Federal and Postal Disability Retirement: The Futility of Waiting

The waiting game is perhaps the most frustrating aspect of any endeavor; for, in the end, dependence upon a third party to act, when the other person, entity or agency, may in fact never act, merely increases the sense of frustration.

In a Federal Disability Retirement application, ultimately filed with the U.S. Office of Personnel Management, whether under FERS (Federal Employees Retirement System) or CSRS (Civil Service Retirement System — that grand old system which some were fortunate enough to squeeze into before the mid-80s when abolition and transition to FERS occurred), Federal and Postal employees will often think that they must “wait” for their agency to act, to perform some duty, to respond, to do something… when in fact waiting normally results in further non-action.

Since the preponderance of the evidence in proving a Federal Disability Retirement case is solely upon the Federal or Postal worker who applies, it is rare that waiting for anything from one’s agency will bear any substantive fruit of any kind.  While medical conditions continue to progressively worsen, one is left waiting; while time continues to march on, one is left waiting; and while resources get depleted, and more and more SL & AL is used up, the Federal and Postal worker is left with the proverbial empty bag.

No, there is ultimately nothing that needs to be waited upon in preparing a Federal Disability Retirement application.  While dreams of the future are made with the stuff of patience, it rarely includes waiting upon an agency of the Federal Government to prepare one’s Federal Disability Retirement application.  Better to go chase a cloud in the sky than to expect anything helpful.

Sincerely,

Robert R. McGill, Esquire

Federal and Postal Disability Retirement: When It Is the Right Time

Most people know; and still others, know that the “right” time has already passed, and is long overdue.  Doctors have already shaken their heads in disbelief, disgust or with regretful expressions of facial futility; family members have begun to whisper behind backs; friends have stopped asking to include you for events which may require physical exertion or extensive conversations which require focus, concentration or cognitive stamina.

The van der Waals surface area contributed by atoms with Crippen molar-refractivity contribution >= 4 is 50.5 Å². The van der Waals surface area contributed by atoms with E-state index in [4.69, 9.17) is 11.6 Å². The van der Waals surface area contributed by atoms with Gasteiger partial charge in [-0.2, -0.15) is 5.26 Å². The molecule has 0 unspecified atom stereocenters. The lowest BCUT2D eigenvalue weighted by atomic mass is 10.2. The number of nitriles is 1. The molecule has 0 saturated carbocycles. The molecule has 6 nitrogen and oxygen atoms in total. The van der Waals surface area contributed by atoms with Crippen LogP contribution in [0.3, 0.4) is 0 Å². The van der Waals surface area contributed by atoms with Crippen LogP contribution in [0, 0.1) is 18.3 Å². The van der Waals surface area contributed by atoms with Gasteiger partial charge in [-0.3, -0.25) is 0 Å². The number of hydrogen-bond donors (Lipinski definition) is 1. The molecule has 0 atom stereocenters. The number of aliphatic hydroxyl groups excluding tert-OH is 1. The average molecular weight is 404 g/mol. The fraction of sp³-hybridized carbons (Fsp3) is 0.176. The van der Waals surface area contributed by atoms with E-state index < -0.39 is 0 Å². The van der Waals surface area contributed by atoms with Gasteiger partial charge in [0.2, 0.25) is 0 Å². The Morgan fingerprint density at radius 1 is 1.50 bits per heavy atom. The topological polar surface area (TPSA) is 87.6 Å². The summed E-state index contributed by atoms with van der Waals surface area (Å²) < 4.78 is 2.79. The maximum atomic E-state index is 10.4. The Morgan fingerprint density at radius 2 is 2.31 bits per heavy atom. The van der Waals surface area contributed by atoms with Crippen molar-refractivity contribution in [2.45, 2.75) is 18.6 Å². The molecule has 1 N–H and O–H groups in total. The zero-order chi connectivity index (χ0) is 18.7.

Federal and Postal employees all across the United States, and overseas where Civilian workers are stationed, put in long and dedicated hours to accomplish the mission of agencies.  The general public at large has been allowed to critically eye the Federal or Postal worker because they are being paid through high taxes, etc.  But Federal Disability Retirement is not a “handout”; it is merely an employment benefit which allows for disabled workers to go out and remain productive in the private sector, by being allowed to make up to 80% of what one’s former position currently pays — and thereby continue to pay back into the system through paying of taxes, and essentially keeping it a “self-paying” system.  

No amount of shame or embarrassment should accompany the decision to file for Federal Disability benefits.  It is simply an acknowledgement which has already been realized by friends, family, and often one’s own treating doctor:  the right time has come because you have already “fought the good fight“, and it is time to move on to the next phase of life, and allow for the recuperative period of life take its course.

Sincerely,

Robert R. McGill, Esquire

Disability Retirement for Federal Workers: Once the Decision is Made

It is often the decision itself which is the greatest hurdle in preparing, formulating and filing for Federal Disability Retirement benefits from the U.S. Office of Personnel Management, whether under FERS or CSRS.  The decision itself is the all-encompassing beginning point, the obstacle which must be reviewed, analyzed, discussed, and ultimately overcome.